Australia’s housing data cull will cut transparency

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By Leith van Onselen

SQM Research last night released its weekly newsletter, which contained some interesting commentary from managing director, Louis Christopher, on the recent omission of first home buyer statistics by the Reserve Bank of Australia (RBA), as well as the flagged culling of the Australian Bureau of Statistics’ (ABS) property price index due to Budget cuts:

It seems the RBA has dropped off the FHB statistics from their monthly chart pack series as reported by market journalist, Michael Pascoe. Certainly their data has raised eyebrows with it constantly reporting record low First Home buyers as a percentage of total buyers in the market. There has been mounting concern that the measure doesn’t report all First Home buyers, particularly the ones who don’t receive a grant when they buy.

So far, there has been no word from the RBA on the reason why they have done this but if it is as a result of the Bank being concerned over the reliability of the findings they may well wish to take a consistent approach to other property market statistics.

The other news that came out late last week was the announcement by the ABS that they are considering on scrapping their quarterly house price series. As you can see from the quote below, taken from the ABS website:

  • Review the House Price Index, with the view to discontinuing it pending identification of alternative sources to meet the Australian National Accounts and other requirements”

I cannot say enough what a step back this is for the transparency and objectivity of house price information at the national, macro level.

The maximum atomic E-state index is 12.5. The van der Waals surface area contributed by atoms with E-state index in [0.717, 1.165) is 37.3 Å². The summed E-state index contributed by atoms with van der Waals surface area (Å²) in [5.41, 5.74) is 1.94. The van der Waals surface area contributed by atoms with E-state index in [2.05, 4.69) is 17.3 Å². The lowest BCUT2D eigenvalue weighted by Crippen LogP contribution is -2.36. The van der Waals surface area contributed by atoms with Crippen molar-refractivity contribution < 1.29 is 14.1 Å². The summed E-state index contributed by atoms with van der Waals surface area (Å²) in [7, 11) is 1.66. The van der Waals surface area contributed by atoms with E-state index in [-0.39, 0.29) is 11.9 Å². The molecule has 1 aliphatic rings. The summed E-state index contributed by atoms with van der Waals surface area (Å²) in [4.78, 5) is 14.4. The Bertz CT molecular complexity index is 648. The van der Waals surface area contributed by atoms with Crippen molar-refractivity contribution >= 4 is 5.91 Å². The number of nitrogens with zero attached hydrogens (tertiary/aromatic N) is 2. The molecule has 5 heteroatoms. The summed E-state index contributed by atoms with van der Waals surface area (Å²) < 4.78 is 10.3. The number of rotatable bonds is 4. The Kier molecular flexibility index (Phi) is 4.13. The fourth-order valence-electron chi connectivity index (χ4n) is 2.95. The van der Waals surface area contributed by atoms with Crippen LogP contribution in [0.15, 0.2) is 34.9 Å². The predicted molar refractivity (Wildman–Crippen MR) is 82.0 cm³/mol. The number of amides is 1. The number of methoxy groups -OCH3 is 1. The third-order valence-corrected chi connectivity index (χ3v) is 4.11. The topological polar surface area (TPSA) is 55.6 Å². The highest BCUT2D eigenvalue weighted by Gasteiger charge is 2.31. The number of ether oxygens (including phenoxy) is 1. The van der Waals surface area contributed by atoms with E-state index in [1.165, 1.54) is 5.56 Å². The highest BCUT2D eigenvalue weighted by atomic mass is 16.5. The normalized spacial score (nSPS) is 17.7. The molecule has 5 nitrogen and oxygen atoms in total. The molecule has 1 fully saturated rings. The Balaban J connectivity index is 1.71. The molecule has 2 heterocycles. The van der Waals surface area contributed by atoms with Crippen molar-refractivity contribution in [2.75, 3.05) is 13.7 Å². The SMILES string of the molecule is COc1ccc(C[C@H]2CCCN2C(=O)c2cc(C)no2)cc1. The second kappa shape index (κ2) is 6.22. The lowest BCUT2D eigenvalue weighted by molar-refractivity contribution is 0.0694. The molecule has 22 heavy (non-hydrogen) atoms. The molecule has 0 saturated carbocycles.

The index provides a strong back bone of independence and credibility. It has been a solid benchmark overtime to compare the private property data providers too. Recently it made some improvements by offering an index on units and all dwellings.

Sadly, the ABS dwelling price series has been less reported on by the major media players who love to put out a different story on the market week by week, month by month, primarily using the unreliable RP Data Daily index.

Despite absolute proof that the daily index is an unreliable indicator of dwelling price movements on a short term basis, it still gets a massive run in the main stream media. No doubt a combination of the demand of a 24 hour news cycle, uninformed and stretched journalists, plus commercial agreements between RP Data and some of these outlets such as News Limited ensure that the appalling index will always get coverage no matter how bad it is.

As Terry Ryder described here, this index reported a property bust back in May last year, then a boom in June, then the boom was over in October followed by a boom in January and now a crash in May. It’s all over the place and is highly reliant on the community’s collective amnesia.

As we stated back in 2012 – the index is unreliable. And recently, after all the fan fare on its launch, it appears the ASX is no longer making it a priority for an exchange tradable product based on this index.

In this twitter exchange Cameron Kusher from RP Data states the ASX no longer has priority on the exchange traded product.

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One wonders too whether they even received or even requested ASIC approval, which is required for such a product.

For what it’s worth, I share Louis’ frustrations over the proposed culling of the ABS property price statistics. The ABS property price series is based on land registry transfer data provided by the states. It is 100% accurate and the measure by which I, and many other analysts, use to benchmark the private sector data providers’ results against.

Culling the ABS’ series would, therefore, significantly reduce the reliability and transparency of housing price data in Australia, saving an insignificant amount of taxpayer money, whilst adversely affecting Australia’s $5 billion residential property market. Making such cuts does not add up.

18 Responses to “ “Australia’s housing data cull will cut transparency”

  1. bobalot says:

    Looks like the Abbott government wants less transparency for the housing ponzi. Who is surprised?

  2. Pfh007 says: